Music Pass

YouTube’s (rumored) music service on hold

Wednesday, December 4, 2013 - 11:00am

But probably not for long. Keep in mind that everything written about YouTube’s entry into the subscription-music market is rumor, based on undisclosed sources. The latest twist: AllThingsD reports the rumored service will not meet its rumored launch timeframe (end of year), but is rumored to be planning a 2014 debut.

Despite the Big Question surrounding this speculation, we believe that Google will indeed put YouTube into play against Spotify, Rhapsody, Rdio, and other online jukebox platforms. What is the Big Question? This: Where is the added value to justify a subscription? YouTube is already the dominant listening service for teens, absolutely free of charge, easily shareable, robustly social, astonishing in scope, and rapidly expanding every day. 

But despite the odd fact that YouTube is already in the market, and dominating portions of it, Google probably perceives a business imperative to formalize the service and capture some portion of its roughly one-billion users as paying customers.

According to AllThingsD sources, the delay (in a timeline not acknowledged by the company) is due to product development complications, and not due to content licensing complications. Google already has relationships with music owners on both the YouTube and All Access sides of its music business.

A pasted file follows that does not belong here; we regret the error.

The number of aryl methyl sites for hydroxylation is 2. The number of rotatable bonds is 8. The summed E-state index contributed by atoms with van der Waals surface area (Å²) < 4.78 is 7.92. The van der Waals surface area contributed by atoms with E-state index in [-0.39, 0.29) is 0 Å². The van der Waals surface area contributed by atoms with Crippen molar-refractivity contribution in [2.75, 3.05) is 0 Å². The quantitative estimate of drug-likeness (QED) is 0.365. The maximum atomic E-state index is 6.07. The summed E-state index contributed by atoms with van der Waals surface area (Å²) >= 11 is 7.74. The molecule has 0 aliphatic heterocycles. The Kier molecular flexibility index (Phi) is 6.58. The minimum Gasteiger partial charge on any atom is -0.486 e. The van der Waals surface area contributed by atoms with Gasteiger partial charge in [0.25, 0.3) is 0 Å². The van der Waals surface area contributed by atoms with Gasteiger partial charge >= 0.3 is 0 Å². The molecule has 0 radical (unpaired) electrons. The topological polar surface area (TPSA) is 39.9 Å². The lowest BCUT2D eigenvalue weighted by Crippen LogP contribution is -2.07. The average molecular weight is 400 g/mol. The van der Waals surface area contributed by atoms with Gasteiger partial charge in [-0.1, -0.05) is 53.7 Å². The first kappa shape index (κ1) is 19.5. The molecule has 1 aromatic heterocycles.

Google leak fortifies rumor of a YouTube music service

Monday, December 2, 2013 - 12:15pm

Although we and most other observers have been presuming an imminent YouTube music service to be ordained fact, it is merely a widely-reported rumor. That rumor got a strengthened spine when the Android Police website performed a “teardown” (examination of code) on the latest version of YouTube’s Android app.

Scrutinizing code can sometimes reveal placeholders of functions planned for the future, but not yet implemented. To code-savvy snoopers, those strings are like Easter eggs. In this case, they offer scant but intriguing glimpses that could match up to the rumored music service. 

The findings:

  • A name: Music Pass;
  • A reference to offline playback, a feature usually associated with subscription listening platforms;
  • A feature referenced as “background listening,” which doesn’t make much sense in a video service, but is perfectly sensible for a music service;
  • A feature called “Uninterrupted music,” with this marketing string: “No ads on millions of songs.”

Android Police also found graphic icons associated with the placeholder features.

In light of these revelations, we continue to presume that Google is readying a music subscription service on its YouTube platform, and our core question holds firm. What added value will Google bring to the service which might persuade YouTube users to pay for a platform which is already free, opulently stocked with music, and the go-to source of listening for teens? We need more Easter eggs to answer that question.

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